Highgate Cemetery London

Entering Highgate Cemetery is easily done virtually. But real world visitors might struggle with

  • getting off the tube stop “Highgate” (sounds logical after all) instead of “Archway” (yep, that’s the one!)
  • puffing along wondering how London all the sudden got so hilly
  • finding the entrance gates
  • deciding which of the two Highgate cemeteries to go to: East or West, that’s the question here!

Go West!
The choice is yours: East, with Karl Marx as indisputably the most famous inhabitant, a “livelier” atmosphere and to be explored on your own. Or West, more secretively only accessible by guided tour, but according to the receptionist a more romantic atmosphere.
Not quite sure what to make of the livelier atmosphere, we chose the West Cemetery. Which translates into waiting in front of the gate and waiting again inside by a nervous attendant who counted at least 5 times to make sure no more than 20 people were on a tour.

Similarly nervous was our tour guide herself, finding it “highly disconcerting” that people on the tour were taking notes. Suffering from a memory like a sieve, I in turn found that highly annoying. But calmed down as we were to be lead for a good hour on a sunny late September day through the truly romantic cemetery.

We learned about James Selby the clever horse racer who managed to break the record of racing from London to Brighton and back in less than 8 hours. His good luck should continue in the afterlife as his tomb is decorated with horse shoes.

And a prize boxer whose tomb is now guarded by a chockingly real life looking dog.

Eternal watchdog
Eternal watchdog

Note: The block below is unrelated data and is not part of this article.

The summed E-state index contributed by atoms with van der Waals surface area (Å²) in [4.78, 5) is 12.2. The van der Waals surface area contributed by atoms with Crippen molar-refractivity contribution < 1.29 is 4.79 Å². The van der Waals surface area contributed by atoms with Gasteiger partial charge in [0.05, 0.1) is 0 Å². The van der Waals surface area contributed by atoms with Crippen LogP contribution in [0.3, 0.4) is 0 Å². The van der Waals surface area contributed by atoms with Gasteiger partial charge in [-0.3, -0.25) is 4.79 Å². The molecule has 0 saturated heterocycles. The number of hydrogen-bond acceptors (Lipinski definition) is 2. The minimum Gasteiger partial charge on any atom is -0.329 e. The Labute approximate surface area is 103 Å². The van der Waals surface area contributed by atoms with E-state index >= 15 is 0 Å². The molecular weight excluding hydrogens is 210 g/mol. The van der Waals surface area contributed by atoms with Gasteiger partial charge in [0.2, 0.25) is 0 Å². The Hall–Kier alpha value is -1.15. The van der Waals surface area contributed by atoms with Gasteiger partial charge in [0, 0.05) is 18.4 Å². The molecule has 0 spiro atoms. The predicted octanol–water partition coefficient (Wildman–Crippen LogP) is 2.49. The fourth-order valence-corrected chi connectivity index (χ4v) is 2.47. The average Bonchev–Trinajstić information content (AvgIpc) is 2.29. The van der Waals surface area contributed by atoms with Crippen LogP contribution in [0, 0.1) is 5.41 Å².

Then there is Nero, in both life and stone a remarkably peaceful lion, having kids ride on his back at the menagerie of George Wombwell whose tomb he now thrones upon.

Lion Nero, a star in the menagerie and Highgate Cemetery
Lion Nero, a star in the menagerie and Highgate Cemetery

Plant-wise beeches, pines and many other trees provide shade allowing lush ivy to take possession of most tombs. A patchwork of lichens and mosses add hues of bilious green and off white to most stones and statues.

Celtic cross
Celtic cross

One of the oldest plants counting 300 years of age must be the Ceder of Lebanon towering above the Cedar Circle of mausoleums. According to our guide roots of Cedars tend to weaken and grow shallow the older a tree gets if they are left to spread freely in the soil. Apparently the flower pot structure formed by the Cedar Circle keeps the roots together. This is thought to be the reason for the tree having reached such an old age whilst not reaching maximal height (Cedars can grow up to 40 meters). Would Cedars grown in this climate actually reach their maximum height (Mental note to myself to ask at GPC as they used to have 4 adult Cedars tree…)?

My personal star at Highgate: the 300-year-old Cedar tree
My personal star at Highgate: the 300-year-old Cedar tree

After an hour breathing cemetery air, hearing life and death stories and learning about the history of the cemetery we arrived back at the gate. Cold, as the sun only occasionally brakes through the foliage. A quick look at black and white fotographs and historical drawings and out we were to head for a hot drink. Luckily we found a good tea and cappuchino closeby at the Café in Waterlow Park which neighbors with Highgate Cemetery.

For those eager to learn more about the history of the cemetery consult their website and the usual Wikipedia suspect.


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